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Local Government Inspector

No Formal Qualifications On The Job Training VOC Course Subject Prerequisites Traineeship Year 10 Preferred Police Check Medical Exams Licence

Also known as Parking Inspector/Officer, Local Laws Officer, Traffic Officer, Ranger - Local Council and Animal Management Officer.

Local government inspectors are responsible for enforcing various council by-laws, parking and traffic regulations and provisions contained in the Local Government Act, and other legislation enforced by councils.

With experience and sometimes further training, inspectors may progress to the position of chief inspector.

Duties performed by inspectors vary among councils depending on where the council is and the inspector's experience and training. For example, an inspector employed by a coastal council is likely to perform duties relating to provisions contained in the Coastal Protection and Boating Acts.

In some councils, inspectors perform both traffic and general inspection duties.

Inspectors mainly work outdoors without direct supervision and may be required to wear a uniform.

They may be required to work some evenings, weekends and public holidays, overtime or shifts.

Inspectors have a considerable amount of contact with the public.


    Inspectors may perform the following tasks:

  • talk with people who dispute council actions
  • issue notices to cut back or remove plant growth that overhangs footpaths and streets, as well as undergrowth from premises
  • issue notices to people found littering
  • patrol streets and parking areas to check that vehicles are legally parked (have not exceeded maximum parking times, for example)
  • issue notices to people parking illegally
  • provide information to the police about stolen or abandoned vehicles
  • issue notices to people in violation of environmental protection regulations (such as lighting an incinerator outside specified times or illegally burning substances such as rubber)
  • catch stray and unregistered animals and, if possible, notify owners
  • follow up complaints, conduct interviews and issue penalty notices to animal owners who are in violation of the various acts and by-laws
  • keep records of issued notices and payment of penalties
  • attend court to give evidence in support of any prosecutions
  • give timely and courteous advice to the community


  • enjoy working outdoors and willing to work in all types of weather
  • able to deal politely and, at times, firmly with members of the public
  • good communication and conflict resolution skills
  • mature and confident
  • patient, able to show initiative and be discrete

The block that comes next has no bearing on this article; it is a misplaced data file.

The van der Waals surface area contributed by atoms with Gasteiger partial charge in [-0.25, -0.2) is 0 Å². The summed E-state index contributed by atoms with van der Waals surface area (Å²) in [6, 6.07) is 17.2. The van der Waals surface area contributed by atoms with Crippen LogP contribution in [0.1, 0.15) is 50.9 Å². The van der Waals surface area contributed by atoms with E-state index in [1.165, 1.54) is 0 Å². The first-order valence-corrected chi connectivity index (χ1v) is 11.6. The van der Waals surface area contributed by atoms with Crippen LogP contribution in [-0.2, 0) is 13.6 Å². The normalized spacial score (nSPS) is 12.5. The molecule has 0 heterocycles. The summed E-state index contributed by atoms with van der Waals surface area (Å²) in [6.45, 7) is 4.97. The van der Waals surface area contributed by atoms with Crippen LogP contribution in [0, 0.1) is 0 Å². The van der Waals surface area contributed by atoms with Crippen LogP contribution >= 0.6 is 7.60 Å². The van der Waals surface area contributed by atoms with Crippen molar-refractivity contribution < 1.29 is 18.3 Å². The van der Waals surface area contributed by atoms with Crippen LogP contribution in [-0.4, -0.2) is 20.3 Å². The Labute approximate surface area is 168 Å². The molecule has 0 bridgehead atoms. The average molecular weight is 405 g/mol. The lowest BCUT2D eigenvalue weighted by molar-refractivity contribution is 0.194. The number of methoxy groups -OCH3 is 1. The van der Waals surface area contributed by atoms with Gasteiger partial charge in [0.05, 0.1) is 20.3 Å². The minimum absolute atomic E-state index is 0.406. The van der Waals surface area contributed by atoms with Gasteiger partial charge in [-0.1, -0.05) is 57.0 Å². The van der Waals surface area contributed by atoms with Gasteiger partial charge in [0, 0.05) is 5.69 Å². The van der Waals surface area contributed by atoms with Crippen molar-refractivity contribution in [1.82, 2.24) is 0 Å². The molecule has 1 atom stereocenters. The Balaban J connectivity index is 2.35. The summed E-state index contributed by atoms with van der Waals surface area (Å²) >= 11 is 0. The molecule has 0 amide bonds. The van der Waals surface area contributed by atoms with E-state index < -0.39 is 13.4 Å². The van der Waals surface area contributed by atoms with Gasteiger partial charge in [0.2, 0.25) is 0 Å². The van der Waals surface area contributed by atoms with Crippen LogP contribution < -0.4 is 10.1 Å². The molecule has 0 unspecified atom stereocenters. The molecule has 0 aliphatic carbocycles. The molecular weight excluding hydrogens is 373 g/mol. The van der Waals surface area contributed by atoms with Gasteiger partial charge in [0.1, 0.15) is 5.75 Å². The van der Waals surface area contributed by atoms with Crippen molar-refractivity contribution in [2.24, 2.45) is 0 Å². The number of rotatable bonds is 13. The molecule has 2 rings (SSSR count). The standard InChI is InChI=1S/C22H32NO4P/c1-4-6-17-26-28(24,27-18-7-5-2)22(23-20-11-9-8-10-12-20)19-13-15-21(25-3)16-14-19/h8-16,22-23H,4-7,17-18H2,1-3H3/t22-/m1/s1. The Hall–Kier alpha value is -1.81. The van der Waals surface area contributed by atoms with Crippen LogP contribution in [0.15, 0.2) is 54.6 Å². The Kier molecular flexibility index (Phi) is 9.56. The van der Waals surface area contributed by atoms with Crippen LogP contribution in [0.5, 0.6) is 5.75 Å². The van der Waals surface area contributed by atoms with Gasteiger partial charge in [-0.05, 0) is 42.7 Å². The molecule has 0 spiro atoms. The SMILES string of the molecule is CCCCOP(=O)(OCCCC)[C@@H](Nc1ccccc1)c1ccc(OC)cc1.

• able to cope with the physical demands of the job

Interest Area

Outdoor Manual/Practical Technical/Engineering Influencing/Personal Contact


Compliance Officer (Local Government) - performs site inspections, investigates and reports on new and existing land use and building activities, and resolves complaints. They liaise with solicitors, developers, property owners and occupiers to achieve compliance with local government legislation. Compliance officers need to be able to communicate effectively and have a broad skill and knowledge base.


No Formal Qualifications On The Job Training VOC Course Subject Prerequisites Traineeship Year 10 Preferred Police Check Medical Exams Licence

You can work as a local government inspector without formal qualifications. You will probably get some informal training on the job.

Entry to this occupation may be improved if you have qualifications.

You may like to consider a VOC qualification in local government, specialising in regulatory services or health and environment. As subjects and prerequisites can vary between institutions, you should contact your chosen institution for further information.

You can also become a local government inspector through a traineeship in Local Government (Health and Environment/Regulatory Services).

Entry requirements may vary, but employers generally require Year 10.

Additional Information

    To work as a local government inspector, you may need to undergo a National Police Check and medical assessment. You may also need a drivers licence for cars and/or motorcycles. Contact your local council for further information.

    Once you are employed, you may be able to develop, and have recognised, additional skills under the Local Government Training Package that will expand your career opportunities within this industry.


In NSW, inspectors are employed by metropolitan and regional councils. In the ACT, inspectors are employed by the ACT Department of Territory and Municipal Services.

Employment opportunities include full-time, part-time and casual work. Available positions are advertised in local newspapers and on council websites.

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More Information - External Links

Job Outlook for Local Government Inspector Australian Services Union Local Government NSW

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